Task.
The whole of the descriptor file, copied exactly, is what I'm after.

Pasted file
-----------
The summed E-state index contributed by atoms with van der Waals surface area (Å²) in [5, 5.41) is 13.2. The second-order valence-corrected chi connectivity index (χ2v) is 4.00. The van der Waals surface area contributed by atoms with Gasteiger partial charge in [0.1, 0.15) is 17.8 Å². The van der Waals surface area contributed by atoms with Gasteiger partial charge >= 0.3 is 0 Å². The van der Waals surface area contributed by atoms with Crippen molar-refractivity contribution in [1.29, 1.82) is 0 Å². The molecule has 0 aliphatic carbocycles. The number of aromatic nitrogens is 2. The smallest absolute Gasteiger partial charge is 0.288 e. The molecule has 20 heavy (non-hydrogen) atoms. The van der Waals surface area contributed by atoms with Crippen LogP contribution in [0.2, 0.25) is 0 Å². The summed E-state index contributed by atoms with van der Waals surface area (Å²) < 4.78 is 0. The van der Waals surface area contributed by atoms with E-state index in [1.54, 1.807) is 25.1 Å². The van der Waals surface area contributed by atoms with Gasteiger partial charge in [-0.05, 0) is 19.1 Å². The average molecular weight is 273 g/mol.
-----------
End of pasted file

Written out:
The summed E-state index contributed by atoms with van der Waals surface area (Å²) in [5, 5.41) is 13.2. The second-order valence-corrected chi connectivity index (χ2v) is 4.00. The van der Waals surface area contributed by atoms with Gasteiger partial charge in [0.1, 0.15) is 17.8 Å². The van der Waals surface area contributed by atoms with Gasteiger partial charge >= 0.3 is 0 Å². The van der Waals surface area contributed by atoms with Crippen molar-refractivity contribution in [1.29, 1.82) is 0 Å². The molecule has 0 aliphatic carbocycles. The number of aromatic nitrogens is 2. The smallest absolute Gasteiger partial charge is 0.288 e. The molecule has 20 heavy (non-hydrogen) atoms. The van der Waals surface area contributed by atoms with Crippen LogP contribution in [0.2, 0.25) is 0 Å². The summed E-state index contributed by atoms with van der Waals surface area (Å²) < 4.78 is 0. The van der Waals surface area contributed by atoms with E-state index in [1.54, 1.807) is 25.1 Å². The van der Waals surface area contributed by atoms with Gasteiger partial charge in [-0.05, 0) is 19.1 Å². The average molecular weight is 273 g/mol.